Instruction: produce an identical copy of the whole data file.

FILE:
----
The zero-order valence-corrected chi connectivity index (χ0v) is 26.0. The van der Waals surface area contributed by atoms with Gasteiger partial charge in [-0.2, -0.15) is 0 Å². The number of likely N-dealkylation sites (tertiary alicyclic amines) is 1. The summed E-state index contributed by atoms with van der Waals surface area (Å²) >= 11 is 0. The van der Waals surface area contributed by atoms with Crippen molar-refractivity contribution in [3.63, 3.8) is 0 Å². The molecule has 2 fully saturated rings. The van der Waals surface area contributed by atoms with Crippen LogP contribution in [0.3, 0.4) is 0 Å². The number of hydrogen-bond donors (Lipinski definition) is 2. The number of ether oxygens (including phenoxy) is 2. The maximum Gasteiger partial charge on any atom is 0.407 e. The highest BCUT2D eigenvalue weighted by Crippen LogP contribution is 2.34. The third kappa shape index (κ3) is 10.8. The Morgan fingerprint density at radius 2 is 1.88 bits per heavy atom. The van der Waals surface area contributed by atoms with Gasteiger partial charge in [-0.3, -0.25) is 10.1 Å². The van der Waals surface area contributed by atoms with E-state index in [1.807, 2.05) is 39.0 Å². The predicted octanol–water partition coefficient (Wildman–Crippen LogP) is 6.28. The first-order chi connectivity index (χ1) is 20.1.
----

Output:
The zero-order valence-corrected chi connectivity index (χ0v) is 26.0. The van der Waals surface area contributed by atoms with Gasteiger partial charge in [-0.2, -0.15) is 0 Å². The number of likely N-dealkylation sites (tertiary alicyclic amines) is 1. The summed E-state index contributed by atoms with van der Waals surface area (Å²) >= 11 is 0. The van der Waals surface area contributed by atoms with Crippen molar-refractivity contribution in [3.63, 3.8) is 0 Å². The molecule has 2 fully saturated rings. The van der Waals surface area contributed by atoms with Crippen LogP contribution in [0.3, 0.4) is 0 Å². The number of hydrogen-bond donors (Lipinski definition) is 2. The number of ether oxygens (including phenoxy) is 2. The maximum Gasteiger partial charge on any atom is 0.407 e. The highest BCUT2D eigenvalue weighted by Crippen LogP contribution is 2.34. The third kappa shape index (κ3) is 10.8. The Morgan fingerprint density at radius 2 is 1.88 bits per heavy atom. The van der Waals surface area contributed by atoms with Gasteiger partial charge in [-0.3, -0.25) is 10.1 Å². The van der Waals surface area contributed by atoms with E-state index in [1.807, 2.05) is 39.0 Å². The predicted octanol–water partition coefficient (Wildman–Crippen LogP) is 6.28. The first-order chi connectivity index (χ1) is 20.1.